If someone had asked me a few weeks ago how one might arrange stories in an anthology I might have answered, “Alphabetically? Draw the names out of a hat? Pin them on the wall and throw darts?”

Last spring in the Publishing Practicum course, we began reading all of the stories published in Ecotone in the last ten years. Through a semester-long process of inclusion and elimination, we were left with twenty-six stories that our publishing instructor, Emily Smith, the other Ecotone editors, and we, as a class, collectively loved.

The stories are wildly distinct, but there are some recurring themes: violence, love, betrayal, birth, death, memory, just to name one handful. And of course, since Ecotone is a literary magazine that celebrates place, setting and atmosphere also play a prominent role in almost every one of these stories.     

The way one goes about ordering an anthology is by creating a sort of longer narrative thread through the voice of individual pieces. We were conscious of the theme of each story and how one might play off the story before or after. We read first and last lines, and asked ourselves how a reader might feel in transition. Would it enhance or detract from the overall effect?

Did two stories take place in a blizzard? Yes? Split them up. Did two stories feature the same animal? Yes? Allow some space between them. Should a story about death follow a birth, or vice versa? What would best serve the larger narrative?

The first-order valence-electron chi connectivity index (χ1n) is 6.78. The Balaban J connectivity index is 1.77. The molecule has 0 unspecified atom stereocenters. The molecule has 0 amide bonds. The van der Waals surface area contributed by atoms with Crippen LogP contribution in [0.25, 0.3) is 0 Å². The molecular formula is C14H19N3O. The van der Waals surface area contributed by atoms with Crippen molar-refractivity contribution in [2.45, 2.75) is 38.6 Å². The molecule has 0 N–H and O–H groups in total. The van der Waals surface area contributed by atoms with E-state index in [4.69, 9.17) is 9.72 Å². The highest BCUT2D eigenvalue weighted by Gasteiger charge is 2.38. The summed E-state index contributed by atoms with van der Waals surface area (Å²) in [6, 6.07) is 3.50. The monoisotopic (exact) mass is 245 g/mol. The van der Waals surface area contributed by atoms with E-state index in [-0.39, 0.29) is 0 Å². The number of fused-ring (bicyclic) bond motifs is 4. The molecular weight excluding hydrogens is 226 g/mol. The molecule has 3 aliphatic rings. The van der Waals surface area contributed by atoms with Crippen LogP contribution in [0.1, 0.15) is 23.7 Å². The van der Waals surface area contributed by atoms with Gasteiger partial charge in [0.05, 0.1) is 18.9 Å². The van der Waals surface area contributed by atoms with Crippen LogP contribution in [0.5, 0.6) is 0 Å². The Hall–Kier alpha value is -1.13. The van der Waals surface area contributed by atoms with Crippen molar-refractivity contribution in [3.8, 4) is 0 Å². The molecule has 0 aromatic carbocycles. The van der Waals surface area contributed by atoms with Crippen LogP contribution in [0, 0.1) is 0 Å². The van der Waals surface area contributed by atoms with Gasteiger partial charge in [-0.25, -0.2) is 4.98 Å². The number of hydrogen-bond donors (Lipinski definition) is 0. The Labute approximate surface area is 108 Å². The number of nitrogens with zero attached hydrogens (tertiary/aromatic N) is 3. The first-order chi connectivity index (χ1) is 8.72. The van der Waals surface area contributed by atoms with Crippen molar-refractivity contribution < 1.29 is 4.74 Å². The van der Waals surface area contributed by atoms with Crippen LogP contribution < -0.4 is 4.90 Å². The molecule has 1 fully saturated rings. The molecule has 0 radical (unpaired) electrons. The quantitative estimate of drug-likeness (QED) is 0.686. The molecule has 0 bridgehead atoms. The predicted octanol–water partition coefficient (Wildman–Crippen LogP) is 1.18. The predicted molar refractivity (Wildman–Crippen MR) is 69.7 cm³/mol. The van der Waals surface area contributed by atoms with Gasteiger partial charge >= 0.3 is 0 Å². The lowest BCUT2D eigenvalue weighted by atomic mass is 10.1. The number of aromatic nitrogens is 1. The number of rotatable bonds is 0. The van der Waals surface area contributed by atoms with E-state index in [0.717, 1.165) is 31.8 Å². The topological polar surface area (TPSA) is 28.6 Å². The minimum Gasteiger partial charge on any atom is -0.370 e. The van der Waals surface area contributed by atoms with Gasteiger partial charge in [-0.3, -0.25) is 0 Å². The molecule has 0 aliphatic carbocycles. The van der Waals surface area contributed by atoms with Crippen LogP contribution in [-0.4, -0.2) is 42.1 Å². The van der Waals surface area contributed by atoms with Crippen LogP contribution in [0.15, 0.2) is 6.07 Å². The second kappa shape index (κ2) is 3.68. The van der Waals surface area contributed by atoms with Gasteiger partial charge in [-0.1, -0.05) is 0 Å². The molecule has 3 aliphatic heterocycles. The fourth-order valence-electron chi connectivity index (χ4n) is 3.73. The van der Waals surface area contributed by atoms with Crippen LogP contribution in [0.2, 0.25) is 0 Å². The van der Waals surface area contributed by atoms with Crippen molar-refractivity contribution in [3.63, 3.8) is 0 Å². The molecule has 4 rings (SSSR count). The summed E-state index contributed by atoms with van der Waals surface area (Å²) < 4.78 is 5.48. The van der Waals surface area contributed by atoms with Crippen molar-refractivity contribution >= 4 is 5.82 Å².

Possibly through our own predilections, many of the stories in this anthology explore darker themes—with grace, beauty, and grit—and we found ourselves allowing some of the lighter, happier stories to serve as palate cleansers. We asked: if the anthology is one long menu, does one course sour the taste for the next, or do they inform one another in a way that enriches the experience of reading them together? Where will our reader need a breath, and how do we give it to her? Should a heavy story be followed by one of similar theme and weight, or is it best to transition with a lighter story before descending again? Astoria to Zion has both kinds of transitions.

Once we established themes, we began ordering again, this time looking at story length and style. Were two shorter pieces adjacent to each other? Yes? Split them up. Had we allowed ample room between non-traditional narratives, or stories told in more experimental forms?

Finally, we were very aware of the last line of the last story. Did it serve as a fitting close to the end of the anthology as a whole? We think so, but you’ll have to be the judge! Happy Reading.

Heather Hammerbeck,
Lookout Intern

John Rybicki Begins North Carolina Book Tour

Lookout is proud to announce that poet and Lookout author John Rybicki will be heading out on a North Carolina tour this coming week. The tour, made possible with generous support from the North Carolina Arts Council, will include stops at oncology centers, a library, and a bookstore.

Planning this tour for John has been such a pleasure, and we are so excited about creating some new platforms for him to read his incredible work and to share his powerful messages of grief, hope, and healing.

(For the full tour details, including venue addresses, please go to http://www.lookout.org/Rybickireadings.html.)